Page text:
The Gospel in a Nutshell

Steve Timmis is the co-founder of The Crowded House, an international group of church planting networks, and the co-director of the Porterbrook Network, an initiative that trains church planters. I just finished listening to his Total Church training audio, and in session one, he defines the gospel. Obviously the gospel is so large and so infinite that it cannot be put into one sentence. Nevertheless, the more ways we can say it biblically and faithfully, the more we will be helpful to people. Timmis says that the gospel is that

Jesus, God’s promised rescuer and ruler, lived our life and died our death and rose again in triumphant vindication as the firstfruits of the new creation to bring forgiven sinners together under his gracious rule.

Timmis admits that this is not meant to summarize the gospel in all its glory. After all, he says, God took the whole Bible–all 66 books–to summarize the gospel. This definition, he argues, simply gets to the heart of what the gospel is, and he spends the first session of his training (in the “audio” link above) unpacking this definition. I encourage you to listen to it.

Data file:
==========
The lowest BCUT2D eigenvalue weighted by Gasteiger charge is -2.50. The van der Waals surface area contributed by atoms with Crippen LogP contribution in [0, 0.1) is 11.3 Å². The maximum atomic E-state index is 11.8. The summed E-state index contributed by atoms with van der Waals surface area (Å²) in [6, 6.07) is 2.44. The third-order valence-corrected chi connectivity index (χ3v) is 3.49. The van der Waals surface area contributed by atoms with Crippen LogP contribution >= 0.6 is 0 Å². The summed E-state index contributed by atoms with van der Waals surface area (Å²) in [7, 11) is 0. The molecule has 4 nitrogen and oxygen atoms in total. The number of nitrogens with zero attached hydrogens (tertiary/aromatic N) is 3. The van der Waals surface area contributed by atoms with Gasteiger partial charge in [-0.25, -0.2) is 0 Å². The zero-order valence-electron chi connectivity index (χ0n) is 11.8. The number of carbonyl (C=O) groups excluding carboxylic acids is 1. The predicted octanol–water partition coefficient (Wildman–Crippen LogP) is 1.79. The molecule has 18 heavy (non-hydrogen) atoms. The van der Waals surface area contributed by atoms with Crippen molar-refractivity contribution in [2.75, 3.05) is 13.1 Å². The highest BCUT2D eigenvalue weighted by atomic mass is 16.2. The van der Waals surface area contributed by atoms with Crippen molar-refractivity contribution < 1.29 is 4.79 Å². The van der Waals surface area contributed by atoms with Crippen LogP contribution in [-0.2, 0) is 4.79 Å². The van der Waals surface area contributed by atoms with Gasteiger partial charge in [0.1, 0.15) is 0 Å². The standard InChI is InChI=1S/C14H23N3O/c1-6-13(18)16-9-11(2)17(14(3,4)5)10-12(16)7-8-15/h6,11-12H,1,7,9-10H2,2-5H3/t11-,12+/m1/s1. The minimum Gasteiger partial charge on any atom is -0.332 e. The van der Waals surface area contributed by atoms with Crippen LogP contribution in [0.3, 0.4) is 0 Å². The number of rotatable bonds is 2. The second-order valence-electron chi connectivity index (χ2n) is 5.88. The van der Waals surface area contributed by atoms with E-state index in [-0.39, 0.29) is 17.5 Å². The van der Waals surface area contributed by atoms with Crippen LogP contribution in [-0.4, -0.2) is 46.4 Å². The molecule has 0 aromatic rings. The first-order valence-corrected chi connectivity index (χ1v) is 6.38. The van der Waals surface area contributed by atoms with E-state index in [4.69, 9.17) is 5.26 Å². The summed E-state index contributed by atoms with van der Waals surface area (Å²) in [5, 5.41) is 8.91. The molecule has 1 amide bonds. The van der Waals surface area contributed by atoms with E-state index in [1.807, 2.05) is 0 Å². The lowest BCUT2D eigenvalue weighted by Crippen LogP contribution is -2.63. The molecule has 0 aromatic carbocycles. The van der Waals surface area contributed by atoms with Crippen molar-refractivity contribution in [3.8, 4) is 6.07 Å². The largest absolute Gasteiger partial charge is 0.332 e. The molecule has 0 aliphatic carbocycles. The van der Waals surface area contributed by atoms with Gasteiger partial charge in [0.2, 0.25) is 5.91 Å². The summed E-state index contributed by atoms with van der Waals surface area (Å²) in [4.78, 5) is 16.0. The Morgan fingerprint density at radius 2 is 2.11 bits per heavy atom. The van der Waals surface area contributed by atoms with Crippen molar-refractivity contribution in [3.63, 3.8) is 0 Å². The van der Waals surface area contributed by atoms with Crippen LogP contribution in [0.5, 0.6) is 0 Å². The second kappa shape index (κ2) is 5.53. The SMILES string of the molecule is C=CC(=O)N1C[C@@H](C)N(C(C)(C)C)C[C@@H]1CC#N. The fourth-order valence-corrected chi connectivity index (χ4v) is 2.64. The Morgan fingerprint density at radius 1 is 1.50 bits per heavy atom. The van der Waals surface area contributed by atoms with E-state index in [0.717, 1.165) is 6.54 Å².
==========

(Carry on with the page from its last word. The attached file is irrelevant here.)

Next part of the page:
If you had to give the gospel in a nutshell, what would you say?


Staying Word-Centered

Has it really been almost a month since I’ve blogged? I apologize.

Here’s a great paragraph from Total Church by Tim Chester and Steve Timmis about staying word-centered and gospel-centered:

Imagine you are teaching the Bible to a group of young teenagers. Most of them are not taking a bit of notice. You have worked hard to be both true to the text and relevant to the youngsters. But they are just flicking pieces of paper at each other. It might be tempting to play some games to show that Christians can have fun too or to sing more songs so they will encounter God in the music. It is moments like these that we need to hold on to the conviction that God is known and God works through the words of Jesus. Christian ministry must be gospel-centered (p. 24).